Top Covid hotspots with one in 10 people testing positive – see cases in your area


A small area of south London is at the epicentre of the mounting Omicron crisis and last week in the the Acre Lane area of west Brixton, where majority of ICU patients are unvaccinated, around one in ten people had Covid

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Coronavirus: UK cases up by 91,743 as Omicron spreads

The UK’s top 10 Covid hotspot are all in south London with the virus’ epicentre within just a few mile radius, worrying new data shows.

The worse hit places can be found from Brixton through Clapham and Tooting as the capital continues to be ravaged by the deadly bug.

In the Acre Lane area of west Brixton last week, around one in ten people had Covid, statistics reveal.

The majority of ICU patients are unvaccinated, MyLondon reports.

It comes as a total of 301 COVID-19 admissions were recorded by hospitals in London on December 20, NHS England has said – a 78% week-on-week rise.

The borough of Wandsworth recorded seven of the 10 highest places where positive test results were given.

Areas across south London are rife with Covid, stats today show
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PA)

Overall, London accounts for 47 of the top 50 areas.

Clapham North, Tooting Bec Common, Putney Town and Wandsworth Park and Clapham South are all at the centre of the outbreak.

Balham, Clapham Junction, Summerstown, St Mary’s & Cotton Row and Tooting Bec East are also hotspots.

Outside London, the next worst-hit area is Nottingham, latest Covid estimates show.

More Covid data published today, included the latest infection levels, antibody estimates, absences for hospital staff and local vaccine take-up, along with the usual daily numbers for cases, hospital admissions and deaths.

The top 10 areas in the whole of the country are in the capital

It comes as the Government faces growing pressure to clarify its tipping point for imposing further restrictions with new figures showing the number of NHS staff absences for Covid reasons at acute trusts in London has more than doubled in the last week.

Across England as a whole, 18,829 NHS staff at acute hospital trusts were absent due to reasons relating to coronavirus on December 19, up 54% from 12,240 a week earlier and up 51% from 12,508 at the start of the month, according to the data from NHS England.

Nearly 1.4 million people in private households in the UK had Covid-19 in the week ending December 16, the highest estimate since comparable figures began in autumn 2020, according to the Office for National Statistics.

In Brixton last week, around one in ten people had Covid
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Rick Findler / Story Picture Agency)

This includes just over 1.2 million people in England, or around one in 45 – up from one in 60 in the previous week.

In London, the latest estimate is even higher, at one in 30.

In Wales, around one in 55 people is estimated to have had COVID-19 in the week to December 16, unchanged from the previous week, while in Northern Ireland the latest estimate is one in 50 people, also unchanged from the previous week.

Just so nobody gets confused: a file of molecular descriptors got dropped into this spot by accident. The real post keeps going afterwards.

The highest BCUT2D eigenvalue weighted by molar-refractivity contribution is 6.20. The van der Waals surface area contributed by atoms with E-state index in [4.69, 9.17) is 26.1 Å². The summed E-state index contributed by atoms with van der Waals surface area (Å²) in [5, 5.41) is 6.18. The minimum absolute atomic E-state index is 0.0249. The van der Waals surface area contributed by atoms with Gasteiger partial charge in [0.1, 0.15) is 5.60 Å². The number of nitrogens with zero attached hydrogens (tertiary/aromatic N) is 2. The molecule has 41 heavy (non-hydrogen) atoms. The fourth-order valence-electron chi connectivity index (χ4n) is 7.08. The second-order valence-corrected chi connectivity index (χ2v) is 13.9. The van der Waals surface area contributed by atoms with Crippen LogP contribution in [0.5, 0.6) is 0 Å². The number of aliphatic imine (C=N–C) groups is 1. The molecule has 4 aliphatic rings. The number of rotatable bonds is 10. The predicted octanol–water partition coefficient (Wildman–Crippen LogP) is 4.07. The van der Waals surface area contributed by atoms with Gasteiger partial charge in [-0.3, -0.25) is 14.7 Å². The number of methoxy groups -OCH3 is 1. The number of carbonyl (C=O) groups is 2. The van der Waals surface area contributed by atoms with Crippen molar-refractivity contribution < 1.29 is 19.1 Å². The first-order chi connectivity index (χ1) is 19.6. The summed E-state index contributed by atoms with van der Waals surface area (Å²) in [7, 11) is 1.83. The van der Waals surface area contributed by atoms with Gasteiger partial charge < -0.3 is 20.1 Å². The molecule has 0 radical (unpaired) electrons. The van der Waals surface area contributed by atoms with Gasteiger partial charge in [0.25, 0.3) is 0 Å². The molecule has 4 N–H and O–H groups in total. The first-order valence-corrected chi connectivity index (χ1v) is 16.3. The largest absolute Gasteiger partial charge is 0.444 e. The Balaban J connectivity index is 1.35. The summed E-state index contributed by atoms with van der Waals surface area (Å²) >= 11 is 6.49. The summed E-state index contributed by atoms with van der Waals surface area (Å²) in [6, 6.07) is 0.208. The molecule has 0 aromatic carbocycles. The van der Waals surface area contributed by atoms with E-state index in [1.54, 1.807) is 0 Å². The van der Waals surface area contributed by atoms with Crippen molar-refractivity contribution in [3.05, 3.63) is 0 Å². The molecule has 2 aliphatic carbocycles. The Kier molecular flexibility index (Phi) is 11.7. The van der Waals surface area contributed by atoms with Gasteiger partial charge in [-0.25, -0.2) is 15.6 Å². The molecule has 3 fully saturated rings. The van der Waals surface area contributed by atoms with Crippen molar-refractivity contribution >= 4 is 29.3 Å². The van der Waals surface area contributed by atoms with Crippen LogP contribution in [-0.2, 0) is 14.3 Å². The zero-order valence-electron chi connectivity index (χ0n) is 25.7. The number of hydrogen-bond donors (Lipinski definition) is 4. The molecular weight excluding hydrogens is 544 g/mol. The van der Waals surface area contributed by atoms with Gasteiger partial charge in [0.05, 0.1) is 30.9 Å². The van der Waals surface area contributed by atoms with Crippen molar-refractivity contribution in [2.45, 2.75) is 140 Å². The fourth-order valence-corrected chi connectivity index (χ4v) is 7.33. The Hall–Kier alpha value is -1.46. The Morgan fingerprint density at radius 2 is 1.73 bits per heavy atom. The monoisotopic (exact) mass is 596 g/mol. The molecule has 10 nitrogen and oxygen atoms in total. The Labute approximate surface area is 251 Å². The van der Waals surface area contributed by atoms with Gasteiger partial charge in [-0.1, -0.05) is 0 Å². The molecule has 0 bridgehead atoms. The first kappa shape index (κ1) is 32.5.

For Scotland, the latest estimate is one in 70, up from one in 80.

COVID-19 antibody levels among adults in the UK are estimated to have reached a record high.

More concerning coronavirus stats have been made public today
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Press Association Images)

Some 95.0% of the adult population of England is likely to have tested positive for antibodies in the week beginning November 29, along with 95.0% in Scotland, 95.3% in Northern Ireland and 93.6% in Wales, according to the Office for National Statistics.

These are the highest figures for all four nations since the ONS began estimating antibody levels in December 2020.

There has been an increase in antibody positivity in those aged 65 years and over across the UK since early October 2021, which the ONS said was “likely as a result of the vaccination booster programme”.

Welsh economy minister said he does not think England’s position on Covid restrictions will remain the same “for very much longer”.

Vaughan Gething told Times Radio: “We’ve doubled our package because we know that there is a direct impact from the alert level two-style interventions we’ve had to introduce to protect the public.

“I’ve met regularly with Dave Chapman (UKHospitality’s executive director for Wales) and other stakeholders over the last few days making clear the seriousness of the position we’re at…we’re actually being a bit more generous than the money that’s on offer in England.

“Of course, Dave’s talking about England continuing to be open. Well, I’m not sure that’s going to be the position for very much longer.”

For all the Covid hotspots, click here.

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George Holan

George Holan is chief editor at Plainsmen Post and has articles published in many notable publications in the last decade.

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